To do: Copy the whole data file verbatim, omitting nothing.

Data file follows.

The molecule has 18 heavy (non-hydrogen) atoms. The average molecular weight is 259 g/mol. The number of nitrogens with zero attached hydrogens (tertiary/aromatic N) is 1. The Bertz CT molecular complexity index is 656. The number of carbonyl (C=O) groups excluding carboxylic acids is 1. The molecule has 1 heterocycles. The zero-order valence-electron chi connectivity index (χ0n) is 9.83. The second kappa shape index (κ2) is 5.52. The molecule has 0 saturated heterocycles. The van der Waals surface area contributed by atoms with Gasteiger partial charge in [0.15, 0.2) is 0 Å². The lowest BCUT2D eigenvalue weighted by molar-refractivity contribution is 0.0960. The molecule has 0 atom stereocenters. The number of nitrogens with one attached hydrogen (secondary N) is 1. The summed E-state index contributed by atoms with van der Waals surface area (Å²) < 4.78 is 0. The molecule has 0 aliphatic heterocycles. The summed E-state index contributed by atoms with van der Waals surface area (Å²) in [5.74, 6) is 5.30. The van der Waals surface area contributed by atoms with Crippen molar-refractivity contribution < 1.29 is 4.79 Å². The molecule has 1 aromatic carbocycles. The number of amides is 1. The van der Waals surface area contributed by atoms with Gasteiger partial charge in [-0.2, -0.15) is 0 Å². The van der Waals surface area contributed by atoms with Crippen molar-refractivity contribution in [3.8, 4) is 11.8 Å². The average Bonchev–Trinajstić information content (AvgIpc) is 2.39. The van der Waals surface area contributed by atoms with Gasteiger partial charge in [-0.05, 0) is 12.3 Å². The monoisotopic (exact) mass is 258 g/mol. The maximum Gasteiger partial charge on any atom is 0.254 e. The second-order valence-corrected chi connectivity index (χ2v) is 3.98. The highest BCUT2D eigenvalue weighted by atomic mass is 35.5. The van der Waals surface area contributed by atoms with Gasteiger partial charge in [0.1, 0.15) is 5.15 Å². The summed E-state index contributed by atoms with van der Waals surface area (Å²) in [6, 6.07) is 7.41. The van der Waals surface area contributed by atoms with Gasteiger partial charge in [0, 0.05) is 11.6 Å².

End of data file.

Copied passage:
The molecule has 18 heavy (non-hydrogen) atoms. The average molecular weight is 259 g/mol. The number of nitrogens with zero attached hydrogens (tertiary/aromatic N) is 1. The Bertz CT molecular complexity index is 656. The number of carbonyl (C=O) groups excluding carboxylic acids is 1. The molecule has 1 heterocycles. The zero-order valence-electron chi connectivity index (χ0n) is 9.83. The second kappa shape index (κ2) is 5.52. The molecule has 0 saturated heterocycles. The van der Waals surface area contributed by atoms with Gasteiger partial charge in [0.15, 0.2) is 0 Å². The lowest BCUT2D eigenvalue weighted by molar-refractivity contribution is 0.0960. The molecule has 0 atom stereocenters. The number of nitrogens with one attached hydrogen (secondary N) is 1. The summed E-state index contributed by atoms with van der Waals surface area (Å²) < 4.78 is 0. The molecule has 0 aliphatic heterocycles. The summed E-state index contributed by atoms with van der Waals surface area (Å²) in [5.74, 6) is 5.30. The van der Waals surface area contributed by atoms with Crippen molar-refractivity contribution < 1.29 is 4.79 Å². The molecule has 1 aromatic carbocycles. The number of amides is 1. The van der Waals surface area contributed by atoms with Gasteiger partial charge in [-0.2, -0.15) is 0 Å². The van der Waals surface area contributed by atoms with Crippen molar-refractivity contribution in [3.8, 4) is 11.8 Å². The average Bonchev–Trinajstić information content (AvgIpc) is 2.39. The van der Waals surface area contributed by atoms with Gasteiger partial charge in [-0.05, 0) is 12.3 Å². The monoisotopic (exact) mass is 258 g/mol. The maximum Gasteiger partial charge on any atom is 0.254 e. The second-order valence-corrected chi connectivity index (χ2v) is 3.98. The highest BCUT2D eigenvalue weighted by atomic mass is 35.5. The van der Waals surface area contributed by atoms with Gasteiger partial charge in [0.1, 0.15) is 5.15 Å². The summed E-state index contributed by atoms with van der Waals surface area (Å²) in [6, 6.07) is 7.41. The van der Waals surface area contributed by atoms with Gasteiger partial charge in [0, 0.05) is 11.6 Å².